Henri Picciotto's

January 2022

Hello all,

Much of my time these days is going into my "career" as a cryptic crossword constructor, but I still manage to do a little in math education. See below!

## Blog Posts

Here are links to posts on my Math Education Blog that you might find interesting.
If you are so moved, you may comment on the posts, and/or subscribe to the blog.

### Whole-class Discussion

As a teacher, I had my strengths and weaknesses. One thing I did reasonably well was conduct whole-class discussions that involved students in actually doing math. That skill originated largely in my days as a graduate student, when I taught math to third graders for 40 minutes a day, and was trained in the techniques of Project SEED. Those are suitable for a wide range of grade levels: I've used them from Kindergarten to teacher professional development workshops. I share some of them in this blog post. I also obtained permission to post two important Project SEED books on my website.

Related article: Taking Notes vs. Doing Math

### The California Math Framework Revision (continued!)

As I mentioned in my September newsletter, California is rethinking its K-12 math program. This has generated much commentary in the form of tweets, open letters, and (in my case) blog posts. A revised version should be coming soon, hopefully incorporating some of that feedback. Until then, I will refrain from further comments. Here are my posts so far:

### An Integrated Path

How to develop an integrated path through high school math is actually somewhat relevant to the Framework discussions. I present the approach I developed with my colleagues when I was department chair in this blog post: Integrating the High School Math Curriculum. I believe we were reasonably effective in addressing the shortcomings of the Algebra 1 / Geometry / Algebra 2 sequence, while also making the transition manageable for the teachers.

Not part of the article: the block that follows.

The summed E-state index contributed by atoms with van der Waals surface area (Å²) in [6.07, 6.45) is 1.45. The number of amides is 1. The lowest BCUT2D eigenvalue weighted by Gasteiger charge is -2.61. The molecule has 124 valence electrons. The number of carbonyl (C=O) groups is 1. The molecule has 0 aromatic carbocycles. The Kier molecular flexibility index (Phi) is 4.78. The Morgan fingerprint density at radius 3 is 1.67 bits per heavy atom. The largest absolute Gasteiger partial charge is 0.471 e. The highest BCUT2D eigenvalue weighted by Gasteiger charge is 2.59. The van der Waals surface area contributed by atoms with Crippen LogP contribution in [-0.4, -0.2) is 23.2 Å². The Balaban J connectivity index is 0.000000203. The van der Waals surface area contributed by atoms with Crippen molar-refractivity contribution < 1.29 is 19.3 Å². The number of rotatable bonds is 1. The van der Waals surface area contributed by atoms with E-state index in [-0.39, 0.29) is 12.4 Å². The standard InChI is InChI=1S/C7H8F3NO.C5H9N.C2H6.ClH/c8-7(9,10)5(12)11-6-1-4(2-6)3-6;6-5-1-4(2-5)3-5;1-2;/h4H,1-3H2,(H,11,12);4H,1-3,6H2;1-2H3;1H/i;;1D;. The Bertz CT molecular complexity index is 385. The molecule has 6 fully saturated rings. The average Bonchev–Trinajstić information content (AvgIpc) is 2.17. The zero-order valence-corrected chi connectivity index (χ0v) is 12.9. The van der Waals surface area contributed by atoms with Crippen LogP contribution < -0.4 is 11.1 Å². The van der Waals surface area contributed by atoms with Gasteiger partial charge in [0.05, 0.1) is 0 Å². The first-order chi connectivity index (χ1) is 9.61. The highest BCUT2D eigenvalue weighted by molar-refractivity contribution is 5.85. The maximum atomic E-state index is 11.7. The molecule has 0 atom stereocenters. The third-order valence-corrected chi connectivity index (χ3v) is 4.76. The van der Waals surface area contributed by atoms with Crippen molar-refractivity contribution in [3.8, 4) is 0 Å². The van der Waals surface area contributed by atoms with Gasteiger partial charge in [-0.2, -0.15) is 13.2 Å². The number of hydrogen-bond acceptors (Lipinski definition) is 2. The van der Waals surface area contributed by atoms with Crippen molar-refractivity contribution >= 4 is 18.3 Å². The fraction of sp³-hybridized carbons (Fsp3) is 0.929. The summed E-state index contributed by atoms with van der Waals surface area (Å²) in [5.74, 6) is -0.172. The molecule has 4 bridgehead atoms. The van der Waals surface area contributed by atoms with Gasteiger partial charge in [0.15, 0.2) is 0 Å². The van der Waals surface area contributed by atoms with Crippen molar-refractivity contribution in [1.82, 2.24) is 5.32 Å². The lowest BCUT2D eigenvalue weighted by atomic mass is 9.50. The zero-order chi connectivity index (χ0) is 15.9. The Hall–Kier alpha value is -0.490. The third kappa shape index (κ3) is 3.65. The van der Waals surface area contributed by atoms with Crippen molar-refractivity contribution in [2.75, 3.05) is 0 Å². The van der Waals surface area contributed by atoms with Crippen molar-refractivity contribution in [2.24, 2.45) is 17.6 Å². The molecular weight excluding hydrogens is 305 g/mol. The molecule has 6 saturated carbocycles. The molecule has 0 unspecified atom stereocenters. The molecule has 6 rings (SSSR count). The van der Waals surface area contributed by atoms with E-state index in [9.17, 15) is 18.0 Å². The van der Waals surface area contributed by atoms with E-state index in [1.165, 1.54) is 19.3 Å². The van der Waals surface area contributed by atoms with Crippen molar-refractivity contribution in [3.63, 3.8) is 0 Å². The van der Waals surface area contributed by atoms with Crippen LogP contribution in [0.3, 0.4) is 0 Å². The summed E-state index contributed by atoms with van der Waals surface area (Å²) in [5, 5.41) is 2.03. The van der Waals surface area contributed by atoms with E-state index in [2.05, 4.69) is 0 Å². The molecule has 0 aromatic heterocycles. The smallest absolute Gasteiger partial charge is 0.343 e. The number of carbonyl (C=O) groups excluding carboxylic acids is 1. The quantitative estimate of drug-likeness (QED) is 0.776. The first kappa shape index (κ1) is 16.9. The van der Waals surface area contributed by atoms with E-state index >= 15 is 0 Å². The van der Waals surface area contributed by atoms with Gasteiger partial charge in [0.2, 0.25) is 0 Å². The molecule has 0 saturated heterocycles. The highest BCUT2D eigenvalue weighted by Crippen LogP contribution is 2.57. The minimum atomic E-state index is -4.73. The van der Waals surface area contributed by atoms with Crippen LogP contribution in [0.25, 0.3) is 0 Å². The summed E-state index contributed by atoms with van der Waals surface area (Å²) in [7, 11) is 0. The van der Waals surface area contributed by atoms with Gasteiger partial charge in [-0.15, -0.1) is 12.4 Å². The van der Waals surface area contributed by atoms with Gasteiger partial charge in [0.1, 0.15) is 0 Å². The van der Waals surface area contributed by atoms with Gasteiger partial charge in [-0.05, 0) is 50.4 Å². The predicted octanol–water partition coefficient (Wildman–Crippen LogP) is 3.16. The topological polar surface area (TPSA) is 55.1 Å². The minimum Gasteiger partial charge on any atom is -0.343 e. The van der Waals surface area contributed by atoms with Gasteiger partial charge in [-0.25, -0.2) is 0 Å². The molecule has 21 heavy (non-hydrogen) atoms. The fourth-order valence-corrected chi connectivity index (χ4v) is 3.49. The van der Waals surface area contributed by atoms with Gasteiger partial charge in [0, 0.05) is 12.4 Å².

Related articles:

## MathEducation.page

New or updated on my website.

### Minus

Minus, of course, is a source of many mistakes. Possibly helpful: The Three Meanings of Minus, a short discussion-provoking lesson from Algebra: Themes, Tools, Concepts.

### Changing a, b, c

Where does the vertex of a parabola go when you change one of the parameters a, b, c in the equation y=ax^2+bx+c? Your students can explore this question using this applet.

### Geometric Puzzles

I share a lot of geometric puzzles material on my website. Because there is so much there, I decided to map out a coherent unit that provides a possible path through some of it.

Also:

### Popular Pages

According to Google, these pages were the most frequently found since my last newsletter:

### And Finally...

• I added a Number Puzzles directory.
• I updated Infinity‘s Chaos handout to include instructions on editing the accompanying GeoGebra files.
• I added a couple of pattern block creations (by Kathy Paur and Hana Murray) to the six-fold rotation page of my Wallpaper Catalog.
• I added a brilliant compass and straightedge construction by Dan Bennett to the Soccer Angles generalization.